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Mikuni carb for supercharger

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mummert Geoff M
El Cajon, CA, USA   USA
The Mikuni is flowed at 12" of water column. They flow over 350cfm @20.4" of water column,while being essentially 1-7/8" carburetor. Bored to 1-15/16

they flow 365cfm @20.4" With a top mount idle speed adjust they pick up another 6-8cfm. A 2" SU will NOT flow with a 48mm HSR.

The HSR has much better starting, and idle. The mid range acceleration is greatly improved because you dont spend time waiting for the slides to open.

They open went you want them to. A 48mm HSR already has the main jet extender standard, this is why they have the longer float bowl drain nut.



Edited 3 time(s). Last edit at 2018-06-13 05:05 AM by mummert.

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mgbsc72 Avatar
mgbsc72 Silver Member Ross Holt
Melbourne, victoria, Australia   AUS
1973 MG MGB
2004 MG ZT
Ordered my mikuni hsr48 today and the 2.3 needle and seat , have to wait as a shipment is on its way
Denis any chance you could give me your starting tune so I can order jets and needles etc
I know this is going to be a new learning curve , but I love a challenge .


regards Ross

Denis Avatar
Denis Denis Hill
Bearii, Nth Victoria, Australia   AUS
No problem Ross. Denis



68 B roadster, Daffodil yellow, supercharger, Burgess SC head, SC cam, Mikuni HSR 48 carburetor and engine built for supercharging.

73 BGT V8 conversion starting with a bare shell. Built the engine "3.9L Rover" early in 2016 with high comp pistons and a few other nice bits, plus a T5 ford trans. Started on the body late 2016 and complete late 2017, Did all the work myself, mechanical, body. paint etc.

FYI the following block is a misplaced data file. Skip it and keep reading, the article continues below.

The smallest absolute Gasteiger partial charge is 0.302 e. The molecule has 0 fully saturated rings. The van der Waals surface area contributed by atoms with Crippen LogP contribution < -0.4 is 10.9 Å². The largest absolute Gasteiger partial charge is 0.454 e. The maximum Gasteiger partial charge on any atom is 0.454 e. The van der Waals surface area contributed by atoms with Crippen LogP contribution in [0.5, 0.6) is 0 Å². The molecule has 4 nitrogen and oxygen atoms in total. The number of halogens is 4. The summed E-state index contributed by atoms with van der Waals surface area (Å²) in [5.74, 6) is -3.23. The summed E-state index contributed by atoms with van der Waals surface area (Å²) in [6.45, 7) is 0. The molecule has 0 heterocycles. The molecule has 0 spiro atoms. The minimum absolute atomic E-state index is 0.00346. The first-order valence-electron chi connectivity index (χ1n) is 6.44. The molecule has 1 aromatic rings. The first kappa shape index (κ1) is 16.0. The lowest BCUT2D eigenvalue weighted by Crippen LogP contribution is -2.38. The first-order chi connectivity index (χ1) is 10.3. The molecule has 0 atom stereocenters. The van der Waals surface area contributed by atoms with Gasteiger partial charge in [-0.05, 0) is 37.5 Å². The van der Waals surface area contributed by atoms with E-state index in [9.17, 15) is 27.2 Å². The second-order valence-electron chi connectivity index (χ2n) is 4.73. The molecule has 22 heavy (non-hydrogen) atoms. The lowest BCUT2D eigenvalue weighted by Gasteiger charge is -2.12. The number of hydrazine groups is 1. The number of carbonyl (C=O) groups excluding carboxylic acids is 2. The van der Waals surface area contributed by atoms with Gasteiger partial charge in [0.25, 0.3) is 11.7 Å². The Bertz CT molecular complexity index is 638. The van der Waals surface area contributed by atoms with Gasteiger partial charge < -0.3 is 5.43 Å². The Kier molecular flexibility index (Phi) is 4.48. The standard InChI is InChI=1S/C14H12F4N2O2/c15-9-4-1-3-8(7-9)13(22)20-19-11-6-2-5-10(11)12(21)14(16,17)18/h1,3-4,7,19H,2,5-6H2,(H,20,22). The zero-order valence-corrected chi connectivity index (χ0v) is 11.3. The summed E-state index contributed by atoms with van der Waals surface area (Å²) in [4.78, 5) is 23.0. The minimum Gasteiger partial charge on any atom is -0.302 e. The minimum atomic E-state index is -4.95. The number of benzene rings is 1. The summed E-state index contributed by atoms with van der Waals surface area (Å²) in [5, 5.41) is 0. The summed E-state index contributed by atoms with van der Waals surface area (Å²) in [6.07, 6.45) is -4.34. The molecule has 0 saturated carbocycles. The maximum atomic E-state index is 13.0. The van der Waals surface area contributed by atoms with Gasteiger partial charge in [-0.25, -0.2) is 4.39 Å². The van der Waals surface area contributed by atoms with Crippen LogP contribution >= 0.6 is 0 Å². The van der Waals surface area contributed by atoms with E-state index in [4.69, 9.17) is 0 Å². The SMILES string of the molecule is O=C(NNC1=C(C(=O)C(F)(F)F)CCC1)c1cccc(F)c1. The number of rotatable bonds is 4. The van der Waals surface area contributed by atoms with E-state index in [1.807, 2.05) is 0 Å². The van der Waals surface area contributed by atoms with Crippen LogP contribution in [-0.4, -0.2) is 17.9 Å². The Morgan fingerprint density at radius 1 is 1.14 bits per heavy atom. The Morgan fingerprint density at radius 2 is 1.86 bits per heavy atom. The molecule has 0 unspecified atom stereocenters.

Finished and going well, great to drive and quick. Now has a nice 3.07 LSD.

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gray Avatar
gray Graham Moore
CAMBRIDGE, CAMBRIDGE, UK   GBR
Ross

do please keep this thread going - as a build thread. very interested to see pics of the bits when you get them - to see how they fit, and to hear on the ups & downs of getting them spot-on

G

PJ MGB Paul Eaglen
Auckland, Auckland, New Zealand   NZL
1977 MG MGB
So Denis,

Given that I have the Moss supercharger running reasonably well, what would be
your recommended process for changing over to a Mikuni?

Run a dyno first.

Then just unbolt the HS6 and attach the Mikuni instead
- Tune as best as possible to idle AFR
- Run some AFR checks at different speeds and loads

then run a Dyno

would you expect it to be able to be tuned well enough for general use of the car
before any needles and jets have to be changed?

I guess,it would be easy to swap the HS6 back while testing etc.

Denis Avatar
Denis Denis Hill
Bearii, Nth Victoria, Australia   AUS